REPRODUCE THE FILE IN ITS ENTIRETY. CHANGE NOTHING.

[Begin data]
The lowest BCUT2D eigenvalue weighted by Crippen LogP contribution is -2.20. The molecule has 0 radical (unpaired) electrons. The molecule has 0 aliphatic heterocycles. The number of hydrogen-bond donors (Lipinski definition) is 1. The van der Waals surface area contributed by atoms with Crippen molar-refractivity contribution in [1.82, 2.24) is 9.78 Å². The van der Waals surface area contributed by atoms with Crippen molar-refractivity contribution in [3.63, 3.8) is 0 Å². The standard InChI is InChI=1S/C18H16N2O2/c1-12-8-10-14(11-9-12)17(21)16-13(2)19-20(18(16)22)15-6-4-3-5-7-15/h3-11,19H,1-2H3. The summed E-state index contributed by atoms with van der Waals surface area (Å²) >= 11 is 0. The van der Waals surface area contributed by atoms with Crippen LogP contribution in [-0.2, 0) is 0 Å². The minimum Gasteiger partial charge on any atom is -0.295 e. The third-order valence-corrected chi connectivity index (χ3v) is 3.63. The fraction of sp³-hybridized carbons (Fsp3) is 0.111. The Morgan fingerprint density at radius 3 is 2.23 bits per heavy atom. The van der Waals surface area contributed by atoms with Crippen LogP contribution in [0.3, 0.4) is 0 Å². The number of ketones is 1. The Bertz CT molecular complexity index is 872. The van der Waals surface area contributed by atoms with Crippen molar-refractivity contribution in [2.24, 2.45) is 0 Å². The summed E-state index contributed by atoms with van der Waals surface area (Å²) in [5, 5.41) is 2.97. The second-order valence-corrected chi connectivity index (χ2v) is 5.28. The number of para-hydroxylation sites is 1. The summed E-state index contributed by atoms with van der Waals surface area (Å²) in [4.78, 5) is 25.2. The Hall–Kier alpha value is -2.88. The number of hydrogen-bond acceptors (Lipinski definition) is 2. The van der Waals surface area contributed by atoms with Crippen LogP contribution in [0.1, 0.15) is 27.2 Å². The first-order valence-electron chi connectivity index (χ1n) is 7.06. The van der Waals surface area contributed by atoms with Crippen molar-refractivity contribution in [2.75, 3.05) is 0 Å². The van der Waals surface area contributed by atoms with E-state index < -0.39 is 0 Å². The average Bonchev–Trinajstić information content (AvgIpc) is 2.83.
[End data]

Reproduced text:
The lowest BCUT2D eigenvalue weighted by Crippen LogP contribution is -2.20. The molecule has 0 radical (unpaired) electrons. The molecule has 0 aliphatic heterocycles. The number of hydrogen-bond donors (Lipinski definition) is 1. The van der Waals surface area contributed by atoms with Crippen molar-refractivity contribution in [1.82, 2.24) is 9.78 Å². The van der Waals surface area contributed by atoms with Crippen molar-refractivity contribution in [3.63, 3.8) is 0 Å². The standard InChI is InChI=1S/C18H16N2O2/c1-12-8-10-14(11-9-12)17(21)16-13(2)19-20(18(16)22)15-6-4-3-5-7-15/h3-11,19H,1-2H3. The summed E-state index contributed by atoms with van der Waals surface area (Å²) >= 11 is 0. The van der Waals surface area contributed by atoms with Crippen LogP contribution in [-0.2, 0) is 0 Å². The minimum Gasteiger partial charge on any atom is -0.295 e. The third-order valence-corrected chi connectivity index (χ3v) is 3.63. The fraction of sp³-hybridized carbons (Fsp3) is 0.111. The Morgan fingerprint density at radius 3 is 2.23 bits per heavy atom. The van der Waals surface area contributed by atoms with Crippen LogP contribution in [0.3, 0.4) is 0 Å². The number of ketones is 1. The Bertz CT molecular complexity index is 872. The van der Waals surface area contributed by atoms with Crippen molar-refractivity contribution in [2.24, 2.45) is 0 Å². The summed E-state index contributed by atoms with van der Waals surface area (Å²) in [5, 5.41) is 2.97. The second-order valence-corrected chi connectivity index (χ2v) is 5.28. The number of para-hydroxylation sites is 1. The summed E-state index contributed by atoms with van der Waals surface area (Å²) in [4.78, 5) is 25.2. The Hall–Kier alpha value is -2.88. The number of hydrogen-bond acceptors (Lipinski definition) is 2. The van der Waals surface area contributed by atoms with Crippen LogP contribution in [0.1, 0.15) is 27.2 Å². The first-order valence-electron chi connectivity index (χ1n) is 7.06. The van der Waals surface area contributed by atoms with Crippen molar-refractivity contribution in [2.75, 3.05) is 0 Å². The van der Waals surface area contributed by atoms with E-state index < -0.39 is 0 Å². The average Bonchev–Trinajstić information content (AvgIpc) is 2.83.